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African Journal of Economic Review

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The Effect of Foreign Aid on Economic Growth in Ghana

Paul Appiah-Konadu, Forster Shitsi Junior, Abokyi Eric, Daniel K Twerefou

Abstract


This paper uses time series data from 1972 to 2012 on Ghana to test the  hypothesis that foreign aid can promote growth in developing countries. The ARDL  approach to cointegration (bounds test) was employed to examine both the long run and short run relationships between aid and economic growth. The results of the  bounds test showed that there is cointegration between foreign aid and economic growth in Ghana. This was further confirmed by the error correction term which was very significant and correctly signed. The error correction term showed that the speed of convergence to long run equilibrium is moderate. From the results, labour, capital and government expenditure have positive impact on economic growth in Ghana in both the long run and the short run whereas foreign aid and interest  payment on external debt have negative impact on growth. In order to derive a positive benefit of foreign aid, we recommend the provision of economic aid which is geared towards capital formation and skills development of labour through education and training rather than political aid since the results show that capital and labour have positive impact on economic growth. We also recommend the provision of more grants and less loans as aid to Ghana because interest payment on external debt has been found in the study to have negative effect on economic growth because most foreign aid are not invested in projects with direct future cash flows.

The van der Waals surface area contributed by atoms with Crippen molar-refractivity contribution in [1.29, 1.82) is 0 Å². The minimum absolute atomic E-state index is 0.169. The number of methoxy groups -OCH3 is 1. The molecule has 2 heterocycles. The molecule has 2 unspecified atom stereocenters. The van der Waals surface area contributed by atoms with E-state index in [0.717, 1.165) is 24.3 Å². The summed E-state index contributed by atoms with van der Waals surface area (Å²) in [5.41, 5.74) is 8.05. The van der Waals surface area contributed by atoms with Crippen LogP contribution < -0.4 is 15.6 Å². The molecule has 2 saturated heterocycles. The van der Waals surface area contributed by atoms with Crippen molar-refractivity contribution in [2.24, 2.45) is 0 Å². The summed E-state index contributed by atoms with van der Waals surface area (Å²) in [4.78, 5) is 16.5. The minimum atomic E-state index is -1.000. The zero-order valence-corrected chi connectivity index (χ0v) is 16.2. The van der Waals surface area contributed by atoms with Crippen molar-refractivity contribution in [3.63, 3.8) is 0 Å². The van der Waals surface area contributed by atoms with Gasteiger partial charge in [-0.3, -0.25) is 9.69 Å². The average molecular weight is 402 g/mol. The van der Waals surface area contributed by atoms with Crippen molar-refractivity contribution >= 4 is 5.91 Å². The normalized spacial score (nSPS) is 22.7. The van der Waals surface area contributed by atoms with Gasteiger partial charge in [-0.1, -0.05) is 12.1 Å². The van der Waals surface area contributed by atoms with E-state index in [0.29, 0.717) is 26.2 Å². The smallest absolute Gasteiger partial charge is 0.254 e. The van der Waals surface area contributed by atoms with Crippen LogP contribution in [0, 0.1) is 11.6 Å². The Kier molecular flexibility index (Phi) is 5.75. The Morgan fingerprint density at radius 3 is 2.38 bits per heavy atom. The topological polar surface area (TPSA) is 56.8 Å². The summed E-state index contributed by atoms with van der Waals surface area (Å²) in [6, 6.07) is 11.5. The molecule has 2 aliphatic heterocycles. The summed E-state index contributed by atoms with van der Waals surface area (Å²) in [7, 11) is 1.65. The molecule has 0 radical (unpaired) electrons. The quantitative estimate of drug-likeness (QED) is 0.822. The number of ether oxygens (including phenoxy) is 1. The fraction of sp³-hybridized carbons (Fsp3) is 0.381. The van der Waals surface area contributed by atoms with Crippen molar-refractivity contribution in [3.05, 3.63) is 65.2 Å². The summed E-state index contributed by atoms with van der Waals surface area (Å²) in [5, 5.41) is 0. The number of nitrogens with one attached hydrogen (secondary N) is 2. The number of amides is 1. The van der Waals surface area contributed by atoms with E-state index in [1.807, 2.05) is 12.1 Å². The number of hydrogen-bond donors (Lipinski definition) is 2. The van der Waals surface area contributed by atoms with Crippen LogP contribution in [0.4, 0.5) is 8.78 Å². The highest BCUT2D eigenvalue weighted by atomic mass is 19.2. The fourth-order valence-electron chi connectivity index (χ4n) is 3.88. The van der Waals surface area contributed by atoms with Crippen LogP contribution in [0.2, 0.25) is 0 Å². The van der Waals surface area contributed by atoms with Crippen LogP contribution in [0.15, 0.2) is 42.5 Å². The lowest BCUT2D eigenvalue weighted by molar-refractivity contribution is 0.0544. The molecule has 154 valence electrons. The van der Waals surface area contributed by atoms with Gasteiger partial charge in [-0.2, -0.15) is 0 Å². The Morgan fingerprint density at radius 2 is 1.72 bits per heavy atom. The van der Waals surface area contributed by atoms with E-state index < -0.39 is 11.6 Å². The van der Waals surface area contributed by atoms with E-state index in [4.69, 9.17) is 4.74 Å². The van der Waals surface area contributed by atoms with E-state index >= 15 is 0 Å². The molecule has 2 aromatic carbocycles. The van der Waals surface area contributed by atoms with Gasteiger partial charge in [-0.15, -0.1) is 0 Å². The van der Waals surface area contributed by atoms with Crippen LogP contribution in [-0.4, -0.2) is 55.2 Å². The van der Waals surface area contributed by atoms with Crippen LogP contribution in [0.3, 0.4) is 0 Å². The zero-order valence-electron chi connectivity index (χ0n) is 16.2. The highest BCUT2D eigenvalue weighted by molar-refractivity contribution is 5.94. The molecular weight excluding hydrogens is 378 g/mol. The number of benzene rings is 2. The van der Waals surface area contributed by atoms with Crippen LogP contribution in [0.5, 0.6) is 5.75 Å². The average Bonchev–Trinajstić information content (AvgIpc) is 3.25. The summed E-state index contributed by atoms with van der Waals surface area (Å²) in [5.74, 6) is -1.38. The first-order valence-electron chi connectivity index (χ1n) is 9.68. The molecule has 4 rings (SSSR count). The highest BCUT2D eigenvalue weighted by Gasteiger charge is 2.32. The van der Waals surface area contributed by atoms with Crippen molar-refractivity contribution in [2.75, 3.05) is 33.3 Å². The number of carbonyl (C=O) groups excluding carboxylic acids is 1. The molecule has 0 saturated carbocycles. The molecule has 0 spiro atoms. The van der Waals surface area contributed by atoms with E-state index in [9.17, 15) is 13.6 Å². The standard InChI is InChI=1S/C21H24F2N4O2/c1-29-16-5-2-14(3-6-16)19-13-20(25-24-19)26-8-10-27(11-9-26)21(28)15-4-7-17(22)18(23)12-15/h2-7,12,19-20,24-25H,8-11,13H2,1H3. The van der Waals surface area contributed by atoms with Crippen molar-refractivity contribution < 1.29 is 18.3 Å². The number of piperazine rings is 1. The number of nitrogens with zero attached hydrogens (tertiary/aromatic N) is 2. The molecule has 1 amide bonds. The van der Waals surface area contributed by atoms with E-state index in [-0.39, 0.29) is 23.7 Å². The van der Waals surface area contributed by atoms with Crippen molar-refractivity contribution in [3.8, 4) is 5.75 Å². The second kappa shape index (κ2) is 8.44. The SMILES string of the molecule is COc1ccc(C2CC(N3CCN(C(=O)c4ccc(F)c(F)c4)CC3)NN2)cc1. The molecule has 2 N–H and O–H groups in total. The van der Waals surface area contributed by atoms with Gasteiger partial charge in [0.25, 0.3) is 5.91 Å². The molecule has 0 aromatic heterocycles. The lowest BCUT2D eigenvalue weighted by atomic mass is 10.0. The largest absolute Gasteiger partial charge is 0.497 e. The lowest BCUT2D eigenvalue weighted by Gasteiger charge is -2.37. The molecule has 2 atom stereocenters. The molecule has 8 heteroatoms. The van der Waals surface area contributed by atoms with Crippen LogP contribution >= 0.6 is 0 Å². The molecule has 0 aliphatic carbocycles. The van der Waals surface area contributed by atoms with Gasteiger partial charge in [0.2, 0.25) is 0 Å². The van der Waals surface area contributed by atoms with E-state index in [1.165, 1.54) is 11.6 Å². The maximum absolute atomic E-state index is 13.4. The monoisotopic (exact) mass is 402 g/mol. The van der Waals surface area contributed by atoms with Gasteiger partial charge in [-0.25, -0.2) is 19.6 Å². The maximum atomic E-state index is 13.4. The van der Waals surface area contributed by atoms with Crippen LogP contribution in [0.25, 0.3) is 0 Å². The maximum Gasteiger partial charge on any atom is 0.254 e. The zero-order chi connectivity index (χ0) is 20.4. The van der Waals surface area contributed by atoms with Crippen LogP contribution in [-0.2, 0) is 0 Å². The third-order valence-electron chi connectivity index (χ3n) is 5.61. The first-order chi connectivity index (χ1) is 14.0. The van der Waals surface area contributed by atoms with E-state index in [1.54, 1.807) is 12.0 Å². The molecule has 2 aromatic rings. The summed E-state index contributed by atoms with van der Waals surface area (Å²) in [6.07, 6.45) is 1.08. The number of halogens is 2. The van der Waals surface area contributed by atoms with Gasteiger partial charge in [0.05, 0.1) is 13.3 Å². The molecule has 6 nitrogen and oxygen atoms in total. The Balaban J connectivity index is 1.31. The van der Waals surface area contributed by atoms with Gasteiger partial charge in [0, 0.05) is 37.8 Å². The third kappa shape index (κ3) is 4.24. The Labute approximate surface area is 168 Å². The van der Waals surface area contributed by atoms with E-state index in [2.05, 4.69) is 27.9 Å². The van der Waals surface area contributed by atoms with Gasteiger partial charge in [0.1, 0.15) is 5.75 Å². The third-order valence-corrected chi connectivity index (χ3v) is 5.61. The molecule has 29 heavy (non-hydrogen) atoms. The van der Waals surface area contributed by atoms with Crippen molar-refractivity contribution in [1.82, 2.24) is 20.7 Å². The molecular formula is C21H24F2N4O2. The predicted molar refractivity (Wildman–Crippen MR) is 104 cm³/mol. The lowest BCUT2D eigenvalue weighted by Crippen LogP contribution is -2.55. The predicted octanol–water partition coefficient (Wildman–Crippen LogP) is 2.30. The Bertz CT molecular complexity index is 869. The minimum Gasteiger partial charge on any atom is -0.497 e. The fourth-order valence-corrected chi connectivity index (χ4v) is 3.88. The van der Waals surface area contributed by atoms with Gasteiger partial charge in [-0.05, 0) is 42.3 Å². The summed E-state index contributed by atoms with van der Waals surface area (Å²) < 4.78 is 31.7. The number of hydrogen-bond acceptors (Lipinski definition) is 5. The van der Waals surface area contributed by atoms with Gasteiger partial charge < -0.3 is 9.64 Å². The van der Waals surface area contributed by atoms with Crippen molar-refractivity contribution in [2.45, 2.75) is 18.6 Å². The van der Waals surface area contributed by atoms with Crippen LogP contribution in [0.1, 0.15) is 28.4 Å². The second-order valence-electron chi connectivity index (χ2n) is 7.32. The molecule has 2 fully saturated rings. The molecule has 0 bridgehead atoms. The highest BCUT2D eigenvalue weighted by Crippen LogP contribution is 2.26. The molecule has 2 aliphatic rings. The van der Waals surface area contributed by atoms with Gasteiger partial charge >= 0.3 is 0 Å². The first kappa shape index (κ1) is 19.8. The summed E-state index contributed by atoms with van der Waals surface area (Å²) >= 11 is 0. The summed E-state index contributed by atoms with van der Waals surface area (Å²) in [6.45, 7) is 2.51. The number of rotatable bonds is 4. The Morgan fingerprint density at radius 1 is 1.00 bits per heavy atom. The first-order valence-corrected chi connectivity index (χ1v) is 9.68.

Keywords: Cointegration, Economic Growth, Foreign Aid, Ghana




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